In a decision issued on March 24, 2015, B&B Hardware, Inc. v. Hargis Industries., Inc., the U.S. Supreme Court held that Trademark Trial and Appeal Board (“TTAB”) decisions may be entitled to preclusive effect in district court litigation. In a trademark case, issue preclusion applies to prevent a party from relitigating an issue in district court if the usages of a trademark adjudicated by the TTAB are materially the same as those to be considered by the district court, provided that the other elements of issue preclusion are satisfied.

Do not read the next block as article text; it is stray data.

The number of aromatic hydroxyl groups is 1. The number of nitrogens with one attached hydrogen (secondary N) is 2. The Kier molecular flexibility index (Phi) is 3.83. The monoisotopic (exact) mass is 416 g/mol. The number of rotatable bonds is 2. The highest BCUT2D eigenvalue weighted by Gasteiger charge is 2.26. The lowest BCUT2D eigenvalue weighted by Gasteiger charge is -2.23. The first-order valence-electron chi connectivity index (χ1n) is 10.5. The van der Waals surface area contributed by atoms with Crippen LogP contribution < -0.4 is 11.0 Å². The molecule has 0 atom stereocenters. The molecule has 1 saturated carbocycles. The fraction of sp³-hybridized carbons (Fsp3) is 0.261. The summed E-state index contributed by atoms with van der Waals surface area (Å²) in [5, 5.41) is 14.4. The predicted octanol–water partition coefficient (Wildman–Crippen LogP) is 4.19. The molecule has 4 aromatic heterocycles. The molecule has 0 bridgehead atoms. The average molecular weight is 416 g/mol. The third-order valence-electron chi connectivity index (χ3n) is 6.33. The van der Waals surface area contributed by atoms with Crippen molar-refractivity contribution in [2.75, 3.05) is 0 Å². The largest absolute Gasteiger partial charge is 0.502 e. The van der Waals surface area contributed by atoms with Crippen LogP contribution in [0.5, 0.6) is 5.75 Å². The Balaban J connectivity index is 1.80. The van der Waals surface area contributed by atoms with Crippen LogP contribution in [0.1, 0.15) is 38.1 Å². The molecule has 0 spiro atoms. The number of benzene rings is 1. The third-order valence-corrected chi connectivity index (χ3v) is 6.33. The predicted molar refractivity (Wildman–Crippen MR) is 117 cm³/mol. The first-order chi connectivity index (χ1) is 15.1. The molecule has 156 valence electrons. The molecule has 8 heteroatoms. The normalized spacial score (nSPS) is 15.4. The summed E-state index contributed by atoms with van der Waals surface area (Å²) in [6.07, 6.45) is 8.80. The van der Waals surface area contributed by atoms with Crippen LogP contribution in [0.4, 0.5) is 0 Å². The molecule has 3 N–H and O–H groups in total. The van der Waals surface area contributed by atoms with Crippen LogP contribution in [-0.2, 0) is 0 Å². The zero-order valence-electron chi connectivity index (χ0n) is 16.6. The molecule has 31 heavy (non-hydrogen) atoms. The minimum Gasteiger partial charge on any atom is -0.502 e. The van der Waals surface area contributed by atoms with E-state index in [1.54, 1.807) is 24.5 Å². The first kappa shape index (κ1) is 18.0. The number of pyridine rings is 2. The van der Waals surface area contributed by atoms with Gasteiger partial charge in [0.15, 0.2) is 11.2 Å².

In B&B Hardware, B&B opposed registration of Hargis’ SEALTITE mark on the basis that it was confusingly similar to B&B’s SEALTIGHT mark in connection with metal fasteners. The TTAB considered the likelihood of confusion under several of the 13 factors provided for in In re E. I. DuPont Nemours & Co., 476 F.2d 1357 (CCPA 1973)—namely, whether B&B SEALTIGHT mark was famous, the similarity of the marks, the similarity of the products, and actual consumer confusion. Despite the fact that B&B used SEALTIGHT in connection with metal fasteners for the aerospace industry and Hargis used SEALTITE in connection with the construction trade, the TTAB held that the most important factors are the similarity of the marks and the similarity of the products. The TTAB concluded that SEALTITE “so resembles” SEALTIGHT when “used in connection with fasteners . . . in the aerospace industry” that it was likely to cause confusion. Hargis did not exercise its right to seek judicial review of the TTAB decision in the Federal Circuit or a district court.